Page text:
There’s usually one dry day a week, and I squeeze an autumnal ride in then if free. Today was a corker; everywhere drenched in vibrant russets and golds from West Drayton to Beaconsfield via Langley and Black Parks and Burnham Beeches. Previously, greener rides through the amazing giant conifers of Havering-Atte-Bower and the Kentish Weald of Chartwell, Hever and Chiddingstone brought equal pleasures. Continue reading
Martin submitted the winning design for London’s first dedicated cycle route in 1977.
Now, 40 years on, the ground survey and GPS mapping of a system of recreational rides around the capital’s urban periphery is complete. The route comprises 12 arcs, 12 spokes, and 12 spin-offs. In total, it covers more than 750 miles of off-road and quiet cycling through varied landscapes – often beautiful, always interesting.
In a reference to the London orbital motorway, the M25, this cycle route system will be the C25. While the project is in development I have developed a blog library of 40 snapshots, taken from a recent adventure, or from the 2015-17 archive of photos taken on reconnoitre. These are laid out chronologically below.
I may be the only customer at The Wine Society warehouse in Stevenage who rocks up after a thirty mile bike ride, usually muddy (more of this anon), to fill my panniers with a dozen bottles and pedal off. Continue reading
Martin’s winning design in the Greater London Council’s competition to initiate 1000 miles of dedicated cycle routes. Evening Standard, February 1978
Project C25 has taken a back seat in 2019, though I have been checking on the condition of the routes, finding to my relief minor improvements in many places, and little evidence of degradation and thankfully no disrupted or closed paths. For instance, yesterday I learned that downstream of the Thames Barrier “the missing link” had been installed. Continue reading
The Tokyo megalapolitan area is home to thirty eight million people – substantially in excess of half the UK population and the world’s largest urban agglomeration. Having experienced it firsthand, here are some observations from a wide-eyed Londoner Continue reading
It is a beautiful May day, and no C25 rides for some while. Time to get the glamour bike out and give it a spin. This is what the C25 can conjure up in a short afternoon: a 15-miler from Elstree to Rickmansworth, home and back in two and half hours. How’s that possible? Continue reading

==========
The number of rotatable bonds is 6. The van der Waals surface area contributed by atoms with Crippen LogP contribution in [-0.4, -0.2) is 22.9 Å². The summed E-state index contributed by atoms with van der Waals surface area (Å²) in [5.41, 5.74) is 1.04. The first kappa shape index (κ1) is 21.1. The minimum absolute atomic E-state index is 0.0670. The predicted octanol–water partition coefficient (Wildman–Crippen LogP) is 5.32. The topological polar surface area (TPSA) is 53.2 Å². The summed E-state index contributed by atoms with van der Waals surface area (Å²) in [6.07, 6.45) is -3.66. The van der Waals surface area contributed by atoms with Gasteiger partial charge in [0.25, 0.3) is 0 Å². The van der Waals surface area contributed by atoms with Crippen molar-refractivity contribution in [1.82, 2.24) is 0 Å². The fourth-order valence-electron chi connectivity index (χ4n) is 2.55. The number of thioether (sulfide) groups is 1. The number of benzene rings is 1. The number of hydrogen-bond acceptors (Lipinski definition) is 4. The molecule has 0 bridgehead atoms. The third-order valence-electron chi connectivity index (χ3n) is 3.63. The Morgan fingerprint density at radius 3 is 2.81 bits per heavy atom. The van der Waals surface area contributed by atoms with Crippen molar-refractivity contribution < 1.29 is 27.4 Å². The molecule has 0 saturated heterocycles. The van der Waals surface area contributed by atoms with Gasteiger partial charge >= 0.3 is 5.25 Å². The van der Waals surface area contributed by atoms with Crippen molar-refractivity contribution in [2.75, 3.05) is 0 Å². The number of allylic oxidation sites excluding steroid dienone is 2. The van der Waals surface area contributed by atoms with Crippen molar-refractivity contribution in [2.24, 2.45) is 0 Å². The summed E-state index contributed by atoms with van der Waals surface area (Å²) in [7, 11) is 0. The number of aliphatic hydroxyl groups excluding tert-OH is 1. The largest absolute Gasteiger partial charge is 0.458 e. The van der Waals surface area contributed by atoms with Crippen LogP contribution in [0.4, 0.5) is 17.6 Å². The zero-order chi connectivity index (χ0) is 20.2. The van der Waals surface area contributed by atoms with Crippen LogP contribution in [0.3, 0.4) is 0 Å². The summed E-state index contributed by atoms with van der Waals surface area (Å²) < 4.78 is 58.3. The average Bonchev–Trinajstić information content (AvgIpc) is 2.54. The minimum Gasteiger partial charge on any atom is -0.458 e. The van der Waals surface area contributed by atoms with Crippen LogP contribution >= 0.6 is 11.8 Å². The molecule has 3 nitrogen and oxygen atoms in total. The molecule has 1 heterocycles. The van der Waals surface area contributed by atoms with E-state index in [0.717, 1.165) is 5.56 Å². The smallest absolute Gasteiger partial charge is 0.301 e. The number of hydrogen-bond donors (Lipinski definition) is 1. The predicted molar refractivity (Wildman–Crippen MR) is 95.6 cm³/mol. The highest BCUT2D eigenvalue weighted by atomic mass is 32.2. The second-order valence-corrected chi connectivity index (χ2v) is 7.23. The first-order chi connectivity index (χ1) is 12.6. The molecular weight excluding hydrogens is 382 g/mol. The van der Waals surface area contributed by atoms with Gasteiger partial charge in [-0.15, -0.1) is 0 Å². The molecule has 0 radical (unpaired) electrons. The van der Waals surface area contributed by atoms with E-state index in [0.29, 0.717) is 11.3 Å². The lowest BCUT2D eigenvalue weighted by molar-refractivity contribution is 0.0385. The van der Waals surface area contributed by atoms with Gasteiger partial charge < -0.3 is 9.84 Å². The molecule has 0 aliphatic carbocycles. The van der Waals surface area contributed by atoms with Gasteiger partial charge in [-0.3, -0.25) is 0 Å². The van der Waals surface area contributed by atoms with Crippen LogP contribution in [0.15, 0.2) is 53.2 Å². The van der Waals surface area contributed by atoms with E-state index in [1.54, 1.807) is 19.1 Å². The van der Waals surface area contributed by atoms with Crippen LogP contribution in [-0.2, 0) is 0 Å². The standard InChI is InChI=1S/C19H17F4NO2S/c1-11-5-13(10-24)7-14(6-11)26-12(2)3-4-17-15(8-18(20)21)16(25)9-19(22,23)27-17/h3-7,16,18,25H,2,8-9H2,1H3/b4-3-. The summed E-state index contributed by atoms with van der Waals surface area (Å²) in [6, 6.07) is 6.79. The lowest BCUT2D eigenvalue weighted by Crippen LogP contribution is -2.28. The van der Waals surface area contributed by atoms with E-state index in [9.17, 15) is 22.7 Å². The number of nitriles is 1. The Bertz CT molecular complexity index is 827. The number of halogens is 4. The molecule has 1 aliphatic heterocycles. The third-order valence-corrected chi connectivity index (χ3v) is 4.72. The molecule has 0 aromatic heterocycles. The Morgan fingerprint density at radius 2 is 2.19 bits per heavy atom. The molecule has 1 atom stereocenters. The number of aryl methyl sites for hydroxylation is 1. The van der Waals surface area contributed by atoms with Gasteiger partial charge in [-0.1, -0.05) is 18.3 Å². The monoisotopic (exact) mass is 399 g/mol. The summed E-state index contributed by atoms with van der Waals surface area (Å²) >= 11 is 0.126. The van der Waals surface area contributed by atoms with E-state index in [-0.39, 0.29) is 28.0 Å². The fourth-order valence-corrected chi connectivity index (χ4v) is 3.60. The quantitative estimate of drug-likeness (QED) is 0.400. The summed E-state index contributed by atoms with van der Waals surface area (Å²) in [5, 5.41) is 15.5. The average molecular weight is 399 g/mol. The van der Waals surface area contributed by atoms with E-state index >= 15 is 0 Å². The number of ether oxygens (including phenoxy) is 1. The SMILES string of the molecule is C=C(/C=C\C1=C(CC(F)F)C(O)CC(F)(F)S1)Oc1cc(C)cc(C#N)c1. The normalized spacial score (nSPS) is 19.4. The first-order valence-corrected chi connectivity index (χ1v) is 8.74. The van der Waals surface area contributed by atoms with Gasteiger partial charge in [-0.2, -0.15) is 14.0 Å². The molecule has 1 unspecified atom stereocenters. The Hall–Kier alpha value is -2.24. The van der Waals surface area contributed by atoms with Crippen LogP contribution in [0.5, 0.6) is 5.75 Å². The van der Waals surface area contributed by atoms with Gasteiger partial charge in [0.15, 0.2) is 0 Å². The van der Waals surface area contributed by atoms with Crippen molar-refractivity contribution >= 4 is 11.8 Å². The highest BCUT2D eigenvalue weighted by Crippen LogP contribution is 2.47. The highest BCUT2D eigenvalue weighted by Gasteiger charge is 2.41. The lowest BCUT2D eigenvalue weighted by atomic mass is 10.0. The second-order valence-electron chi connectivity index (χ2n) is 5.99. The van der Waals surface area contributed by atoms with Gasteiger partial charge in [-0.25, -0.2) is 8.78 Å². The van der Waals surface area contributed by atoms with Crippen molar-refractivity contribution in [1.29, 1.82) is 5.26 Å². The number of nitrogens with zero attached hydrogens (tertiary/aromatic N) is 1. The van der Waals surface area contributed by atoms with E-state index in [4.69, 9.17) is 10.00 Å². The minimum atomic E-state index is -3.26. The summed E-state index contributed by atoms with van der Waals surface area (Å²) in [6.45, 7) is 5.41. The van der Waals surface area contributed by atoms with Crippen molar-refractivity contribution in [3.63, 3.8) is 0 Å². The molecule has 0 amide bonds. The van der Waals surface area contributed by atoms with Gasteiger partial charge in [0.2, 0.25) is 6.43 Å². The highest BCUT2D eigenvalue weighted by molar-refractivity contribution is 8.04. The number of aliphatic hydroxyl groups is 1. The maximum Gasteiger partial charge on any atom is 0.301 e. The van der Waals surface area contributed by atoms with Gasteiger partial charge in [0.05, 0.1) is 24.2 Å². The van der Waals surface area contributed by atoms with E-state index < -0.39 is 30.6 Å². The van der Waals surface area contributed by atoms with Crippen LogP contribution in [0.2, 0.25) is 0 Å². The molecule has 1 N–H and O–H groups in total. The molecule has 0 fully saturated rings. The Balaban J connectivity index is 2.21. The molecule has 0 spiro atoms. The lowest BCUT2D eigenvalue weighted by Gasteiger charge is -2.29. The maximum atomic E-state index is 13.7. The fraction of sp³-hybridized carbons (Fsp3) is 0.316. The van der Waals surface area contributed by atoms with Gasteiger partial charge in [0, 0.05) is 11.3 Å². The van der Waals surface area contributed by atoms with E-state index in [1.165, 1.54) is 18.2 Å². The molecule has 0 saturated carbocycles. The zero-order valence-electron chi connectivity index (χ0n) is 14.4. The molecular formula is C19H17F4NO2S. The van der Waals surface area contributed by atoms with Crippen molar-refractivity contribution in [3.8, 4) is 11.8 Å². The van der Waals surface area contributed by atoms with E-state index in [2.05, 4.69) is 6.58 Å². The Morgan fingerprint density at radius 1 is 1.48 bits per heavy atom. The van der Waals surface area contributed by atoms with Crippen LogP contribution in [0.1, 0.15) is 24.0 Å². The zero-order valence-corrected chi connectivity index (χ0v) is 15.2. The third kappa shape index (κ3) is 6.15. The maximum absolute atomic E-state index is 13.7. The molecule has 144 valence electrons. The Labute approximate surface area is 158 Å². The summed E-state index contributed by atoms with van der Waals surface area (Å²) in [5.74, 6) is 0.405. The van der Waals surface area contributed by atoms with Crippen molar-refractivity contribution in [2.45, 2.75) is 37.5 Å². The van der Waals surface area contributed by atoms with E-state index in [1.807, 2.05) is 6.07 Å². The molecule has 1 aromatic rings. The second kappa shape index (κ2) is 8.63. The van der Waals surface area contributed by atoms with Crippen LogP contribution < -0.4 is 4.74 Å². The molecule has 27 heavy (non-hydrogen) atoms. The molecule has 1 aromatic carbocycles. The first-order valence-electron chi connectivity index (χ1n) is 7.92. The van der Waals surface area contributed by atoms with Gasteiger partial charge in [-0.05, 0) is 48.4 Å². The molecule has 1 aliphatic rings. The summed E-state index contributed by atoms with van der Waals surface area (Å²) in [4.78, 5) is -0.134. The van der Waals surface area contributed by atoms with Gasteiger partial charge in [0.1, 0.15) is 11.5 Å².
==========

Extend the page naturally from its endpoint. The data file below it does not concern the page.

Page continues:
The C25’s purpose is to entice the rider out beyond the metropolis into pastures new, and while designing the system I was acutely aware of the importance of noting potential hazards along the way. Last week, out of the blue, I was thrown by a potholed rut between the surface of the approach lane and the main A40 carriageway in Beaconsfield, and left unconscious by the roadside for 20 minutes. Continue reading
It starts so well. Straight off the train at Rainham (20 minutes from Fenchurch St) you can take a coffee at Rainham Hall (NT) before setting off on five miles of prime offroad cycling – and superb birdwatching – along the Thames to the RSPB centre at Purfleet. Thereafter, in order to reach the destination of Tilbury Fort, significant obstacles as well as fascinating discoveries lie ahead. Continue reading
To conclude final checks of the C25, I have ridden the twelve Spinoffs. The climb to Pink Hill (235m) is up the beautifully graded and picturesque Bryant’s Bottom, followed by an exhilarating descent to Princes Risborough and concluding here just beyond the charming hamlet of Horsenden, where the Phoenix Trail takes over. Continue reading
To conclude final checks of the C25, I have ridden the twelve Spinoffs. This is the Thames valley NCN4 route to Reading, largely flat of course, but here at leafy Bowsey Hill the spinoff concludes in a short but quite rigorous offroad climb. There is a choice after the descent to Crazies Hill; Continue reading